(New York) Americans unexpectedly increased their spending from October to November as the unofficial holiday season kicked off, underscoring the power of shoppers despite high prices.

Retail sales rose 0.3% in November compared with October, when sales fell a revised 0.2%, the Commerce Department said Thursday. Sales were expected to decline again in November due to a myriad of factors, including uncertainty surrounding the economy. Excluding car and gasoline sales, sales increased 0.6%.

As they have for most of the year, American consumers, an important engine of economic growth in the United States, visited stores, shopped online or went to the restaurant.

Sales at restaurants increased 1.6%, while sales at furniture stores rose 0.9%. Online sales increased 1%. Sales at clothing and accessories stores increased 0.6%. Sales of electronics and household appliances, however, fell 1.1%. Department store sales fell 2.5%. Figures are not adjusted for inflation.

Americans’ desire to spend seems to have some room to maneuver, even after a prosperous summer. Consumer spending jumped in the July-September quarter. Economists expect spending to slow in the last three months of the year, due to rising credit card debt and late payments, as well as falling savings.

“As consumers continue to face obstacles such as higher borrowing costs, tighter credit conditions and high prices, a still strong job market, a positive income trend and easing pressures on prices should keep spending and growth positive for now,” wrote Rubeela Farooqi, chief U.S. economist at High Frequency Economics.

Last week, U.S. employment data showed that employers added 199,000 jobs in November and the unemployment rate fell to 3.7%. In just over a year, inflation has fallen from a worrying 9.1% to 3.2%. Although that figure is still higher than desired, the economy is, by most estimates, expected to avoid the recession that many economists feared, a potential side effect of U.S. attempts to curb inflation.

Still, people remain gloomy, according to the University of Michigan Consumer Confidence Index. Preliminary figures for December released on Friday show that sentiment has improved as more people view inflation as slowing.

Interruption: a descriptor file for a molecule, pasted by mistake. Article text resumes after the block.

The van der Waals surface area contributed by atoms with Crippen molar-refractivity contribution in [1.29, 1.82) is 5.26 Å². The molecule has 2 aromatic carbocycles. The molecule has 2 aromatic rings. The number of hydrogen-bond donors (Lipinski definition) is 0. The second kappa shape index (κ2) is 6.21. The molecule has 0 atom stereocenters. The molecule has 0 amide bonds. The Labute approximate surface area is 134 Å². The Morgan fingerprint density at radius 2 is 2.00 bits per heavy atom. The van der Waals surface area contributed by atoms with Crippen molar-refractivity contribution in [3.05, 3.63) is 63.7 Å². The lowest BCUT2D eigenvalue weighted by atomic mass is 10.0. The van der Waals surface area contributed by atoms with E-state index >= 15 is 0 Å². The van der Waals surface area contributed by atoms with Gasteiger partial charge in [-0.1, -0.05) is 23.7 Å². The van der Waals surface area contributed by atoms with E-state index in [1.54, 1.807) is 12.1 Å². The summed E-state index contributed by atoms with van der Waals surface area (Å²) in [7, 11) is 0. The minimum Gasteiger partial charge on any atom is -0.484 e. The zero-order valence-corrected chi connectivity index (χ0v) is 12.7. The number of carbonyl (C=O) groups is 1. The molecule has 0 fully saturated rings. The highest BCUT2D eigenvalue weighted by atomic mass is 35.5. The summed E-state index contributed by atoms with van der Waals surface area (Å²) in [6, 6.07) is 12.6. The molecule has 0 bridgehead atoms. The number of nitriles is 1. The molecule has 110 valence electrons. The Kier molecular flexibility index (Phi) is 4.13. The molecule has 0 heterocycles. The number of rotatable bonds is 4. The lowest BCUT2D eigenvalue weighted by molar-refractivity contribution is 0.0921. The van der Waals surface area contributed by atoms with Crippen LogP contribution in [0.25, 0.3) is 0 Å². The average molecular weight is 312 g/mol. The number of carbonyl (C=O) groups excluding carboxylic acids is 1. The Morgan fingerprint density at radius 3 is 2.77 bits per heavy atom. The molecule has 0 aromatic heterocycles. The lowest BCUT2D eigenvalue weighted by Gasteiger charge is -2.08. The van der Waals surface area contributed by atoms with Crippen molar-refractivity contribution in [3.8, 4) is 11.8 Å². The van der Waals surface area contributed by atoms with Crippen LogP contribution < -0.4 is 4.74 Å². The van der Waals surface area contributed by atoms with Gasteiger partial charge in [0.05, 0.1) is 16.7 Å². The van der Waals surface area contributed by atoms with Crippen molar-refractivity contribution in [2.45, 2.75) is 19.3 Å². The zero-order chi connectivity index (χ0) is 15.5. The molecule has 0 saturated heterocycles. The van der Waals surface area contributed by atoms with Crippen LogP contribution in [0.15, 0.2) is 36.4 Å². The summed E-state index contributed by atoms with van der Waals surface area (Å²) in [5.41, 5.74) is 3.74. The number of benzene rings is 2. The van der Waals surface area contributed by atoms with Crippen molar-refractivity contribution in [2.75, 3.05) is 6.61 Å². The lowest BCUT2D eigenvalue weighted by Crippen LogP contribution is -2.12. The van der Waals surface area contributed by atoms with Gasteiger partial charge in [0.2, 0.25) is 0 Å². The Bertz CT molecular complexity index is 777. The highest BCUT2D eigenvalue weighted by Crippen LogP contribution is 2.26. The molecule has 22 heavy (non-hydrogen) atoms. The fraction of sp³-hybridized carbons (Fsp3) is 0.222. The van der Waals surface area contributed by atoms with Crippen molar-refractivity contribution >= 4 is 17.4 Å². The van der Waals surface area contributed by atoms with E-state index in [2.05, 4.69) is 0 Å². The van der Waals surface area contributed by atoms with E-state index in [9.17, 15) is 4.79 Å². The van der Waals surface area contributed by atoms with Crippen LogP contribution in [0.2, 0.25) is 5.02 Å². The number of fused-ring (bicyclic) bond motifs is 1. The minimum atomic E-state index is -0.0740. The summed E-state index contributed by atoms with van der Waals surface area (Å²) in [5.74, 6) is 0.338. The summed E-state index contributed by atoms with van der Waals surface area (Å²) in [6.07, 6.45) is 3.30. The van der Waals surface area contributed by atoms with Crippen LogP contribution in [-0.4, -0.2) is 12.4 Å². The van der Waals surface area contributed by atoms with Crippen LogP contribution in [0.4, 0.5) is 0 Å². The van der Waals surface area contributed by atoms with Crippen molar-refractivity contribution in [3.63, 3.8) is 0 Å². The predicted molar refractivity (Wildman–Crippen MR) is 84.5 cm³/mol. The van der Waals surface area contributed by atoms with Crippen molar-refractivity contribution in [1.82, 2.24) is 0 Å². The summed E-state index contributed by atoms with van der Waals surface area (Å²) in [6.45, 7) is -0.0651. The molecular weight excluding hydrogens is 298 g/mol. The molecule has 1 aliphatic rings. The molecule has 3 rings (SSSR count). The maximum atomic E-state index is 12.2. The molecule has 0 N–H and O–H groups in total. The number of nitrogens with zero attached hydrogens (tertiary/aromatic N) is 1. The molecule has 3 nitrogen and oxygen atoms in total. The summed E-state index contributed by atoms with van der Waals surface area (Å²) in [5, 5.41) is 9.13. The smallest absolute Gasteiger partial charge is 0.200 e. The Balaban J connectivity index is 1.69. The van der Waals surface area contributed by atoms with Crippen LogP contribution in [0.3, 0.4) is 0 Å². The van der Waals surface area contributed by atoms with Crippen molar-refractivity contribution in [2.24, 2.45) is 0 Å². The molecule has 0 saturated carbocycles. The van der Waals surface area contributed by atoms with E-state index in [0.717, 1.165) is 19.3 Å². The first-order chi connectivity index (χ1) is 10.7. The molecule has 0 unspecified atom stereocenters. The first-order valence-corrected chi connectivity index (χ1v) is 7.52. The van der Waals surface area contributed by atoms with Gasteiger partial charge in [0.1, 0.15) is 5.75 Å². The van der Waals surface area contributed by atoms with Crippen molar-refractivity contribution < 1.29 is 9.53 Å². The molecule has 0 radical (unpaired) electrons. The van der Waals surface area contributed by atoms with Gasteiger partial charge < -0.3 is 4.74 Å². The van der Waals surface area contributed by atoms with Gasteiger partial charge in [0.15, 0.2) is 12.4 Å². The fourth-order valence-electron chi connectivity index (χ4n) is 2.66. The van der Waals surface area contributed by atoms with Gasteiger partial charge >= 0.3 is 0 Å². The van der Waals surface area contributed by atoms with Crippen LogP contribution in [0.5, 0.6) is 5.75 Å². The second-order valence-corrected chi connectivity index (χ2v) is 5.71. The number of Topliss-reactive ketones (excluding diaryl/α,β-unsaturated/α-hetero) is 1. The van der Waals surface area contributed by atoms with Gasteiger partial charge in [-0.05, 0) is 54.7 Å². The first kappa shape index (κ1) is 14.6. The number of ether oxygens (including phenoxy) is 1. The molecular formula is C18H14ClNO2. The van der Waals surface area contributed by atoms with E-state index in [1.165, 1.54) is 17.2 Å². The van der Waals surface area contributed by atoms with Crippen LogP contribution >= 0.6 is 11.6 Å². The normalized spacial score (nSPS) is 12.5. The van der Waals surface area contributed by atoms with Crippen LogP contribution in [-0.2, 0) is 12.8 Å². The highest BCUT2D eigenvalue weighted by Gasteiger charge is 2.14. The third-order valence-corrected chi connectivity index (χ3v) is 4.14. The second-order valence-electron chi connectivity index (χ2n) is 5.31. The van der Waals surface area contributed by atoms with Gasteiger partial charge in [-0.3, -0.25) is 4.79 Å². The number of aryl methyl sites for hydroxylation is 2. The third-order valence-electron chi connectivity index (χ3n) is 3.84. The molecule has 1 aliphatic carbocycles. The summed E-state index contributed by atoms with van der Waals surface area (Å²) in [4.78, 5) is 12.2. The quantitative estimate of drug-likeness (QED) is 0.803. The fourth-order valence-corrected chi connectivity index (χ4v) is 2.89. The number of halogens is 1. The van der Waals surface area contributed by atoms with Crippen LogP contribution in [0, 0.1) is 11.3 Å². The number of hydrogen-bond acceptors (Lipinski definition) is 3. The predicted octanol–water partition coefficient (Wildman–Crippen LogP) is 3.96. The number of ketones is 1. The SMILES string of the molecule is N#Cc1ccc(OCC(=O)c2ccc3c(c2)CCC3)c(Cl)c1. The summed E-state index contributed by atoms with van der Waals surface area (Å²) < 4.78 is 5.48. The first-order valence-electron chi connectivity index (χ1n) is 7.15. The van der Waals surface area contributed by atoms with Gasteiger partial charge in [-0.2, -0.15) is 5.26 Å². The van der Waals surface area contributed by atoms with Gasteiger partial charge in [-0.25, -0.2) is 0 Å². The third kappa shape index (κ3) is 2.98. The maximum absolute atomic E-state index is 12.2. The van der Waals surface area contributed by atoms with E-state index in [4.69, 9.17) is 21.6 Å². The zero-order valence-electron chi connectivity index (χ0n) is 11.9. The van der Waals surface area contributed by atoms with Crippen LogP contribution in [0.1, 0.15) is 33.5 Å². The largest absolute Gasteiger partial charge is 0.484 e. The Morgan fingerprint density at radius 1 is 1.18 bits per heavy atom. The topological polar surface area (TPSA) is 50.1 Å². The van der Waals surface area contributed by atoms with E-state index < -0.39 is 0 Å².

Additionally, many economists are concerned about how consumers pay for all these goods. Stores implemented deeper and earlier discounts on products for the holiday season. Mark Cohen, director of retail studies at Columbia Business School, thinks stores have stepped up their discounts to entice consumers to buy.

Ted Rossman, senior industry analyst at Bankrate, notes that credit card balances and rates are at all-time highs.

“It feels like the holiday hangover might be particularly nasty this year,” he said.

Thursday’s strong retail trade numbers were particularly surprising given some of the news coming from the retailers themselves.

Over the past quarter, retailers such as Walmart and Macy’s said consumers were more selective in their purchases as the holiday season approached.

Walmart attracted bargain-seeking shoppers, but its forecast for the future remained subdued. Target’s sales fell, although the chain did better than many industry observers expected.

Home Depot’s sales also declined as customers postponed home improvements and purchases of big-ticket items, such as appliances and other goods often purchased with credit cards.

Yet the National Retail Federation, the nation’s largest retail trade group, still expects consumers to spend more during the 2023 winter holidays than last year.

In November, the group forecast that U.S. Christmas sales would increase 3 to 4 percent for the months of November and December. This figure is lower than the 5.4% growth recorded during the same period a year ago, but is more in line with the average annual increase of 3.6% recorded between 2010 and 2019, before the pandemic .

Black Friday was expected to once again be the busiest day of the season, even though sales became more spread out. But retailers still have six of the 10 busiest days of the season ahead of them, including Dec. 26, according to Sensormatic Solutions, which tracks store traffic. On average, the ten busiest days in the United States account for approximately 40% of total holiday store traffic, according to Sensormatic Solutions.

Ethan Chernofsky, vice president of marketing at Placer.ai, which tracks people’s movements based on cellphone usage, noted that Black Friday traffic was heavy. But there is also a group of buyers who will be waiting for good deals as the holidays approach.

These buyers are “ready to play this game […] until the last possible minute,” he explained.

The government’s monthly retail sales report offers only a partial snapshot of consumer spending; it does not include many services, including health care, travel, and hotel accommodation.